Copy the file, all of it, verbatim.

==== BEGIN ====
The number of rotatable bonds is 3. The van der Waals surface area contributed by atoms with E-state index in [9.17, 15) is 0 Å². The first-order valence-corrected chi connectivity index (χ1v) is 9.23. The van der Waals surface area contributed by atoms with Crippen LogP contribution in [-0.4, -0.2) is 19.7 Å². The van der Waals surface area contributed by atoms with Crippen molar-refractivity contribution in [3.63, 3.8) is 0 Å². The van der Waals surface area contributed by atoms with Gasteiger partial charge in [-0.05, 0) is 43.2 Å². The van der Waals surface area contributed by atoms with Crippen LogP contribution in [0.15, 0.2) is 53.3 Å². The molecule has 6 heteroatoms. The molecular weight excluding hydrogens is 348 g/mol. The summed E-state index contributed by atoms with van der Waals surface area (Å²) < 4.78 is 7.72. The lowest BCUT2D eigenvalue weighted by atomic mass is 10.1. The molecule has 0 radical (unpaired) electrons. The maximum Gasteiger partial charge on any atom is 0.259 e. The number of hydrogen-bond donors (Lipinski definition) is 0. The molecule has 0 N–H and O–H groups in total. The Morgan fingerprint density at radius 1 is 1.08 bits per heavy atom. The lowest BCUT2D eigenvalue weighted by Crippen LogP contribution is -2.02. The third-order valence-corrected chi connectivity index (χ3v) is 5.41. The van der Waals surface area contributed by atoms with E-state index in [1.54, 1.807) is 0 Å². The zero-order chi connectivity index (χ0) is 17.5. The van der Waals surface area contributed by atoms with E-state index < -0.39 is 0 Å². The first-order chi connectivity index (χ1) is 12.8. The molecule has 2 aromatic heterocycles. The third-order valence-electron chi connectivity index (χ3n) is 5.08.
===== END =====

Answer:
The number of rotatable bonds is 3. The van der Waals surface area contributed by atoms with E-state index in [9.17, 15) is 0 Å². The first-order valence-corrected chi connectivity index (χ1v) is 9.23. The van der Waals surface area contributed by atoms with Crippen LogP contribution in [-0.4, -0.2) is 19.7 Å². The van der Waals surface area contributed by atoms with Crippen molar-refractivity contribution in [3.63, 3.8) is 0 Å². The van der Waals surface area contributed by atoms with Gasteiger partial charge in [-0.05, 0) is 43.2 Å². The van der Waals surface area contributed by atoms with Crippen LogP contribution in [0.15, 0.2) is 53.3 Å². The molecule has 6 heteroatoms. The molecular weight excluding hydrogens is 348 g/mol. The summed E-state index contributed by atoms with van der Waals surface area (Å²) < 4.78 is 7.72. The lowest BCUT2D eigenvalue weighted by atomic mass is 10.1. The molecule has 0 radical (unpaired) electrons. The maximum Gasteiger partial charge on any atom is 0.259 e. The number of hydrogen-bond donors (Lipinski definition) is 0. The molecule has 0 N–H and O–H groups in total. The Morgan fingerprint density at radius 1 is 1.08 bits per heavy atom. The lowest BCUT2D eigenvalue weighted by Crippen LogP contribution is -2.02. The third-order valence-corrected chi connectivity index (χ3v) is 5.41. The van der Waals surface area contributed by atoms with E-state index in [1.54, 1.807) is 0 Å². The zero-order chi connectivity index (χ0) is 17.5. The van der Waals surface area contributed by atoms with E-state index < -0.39 is 0 Å². The first-order chi connectivity index (χ1) is 12.8. The molecule has 2 aromatic heterocycles. The third-order valence-electron chi connectivity index (χ3n) is 5.08.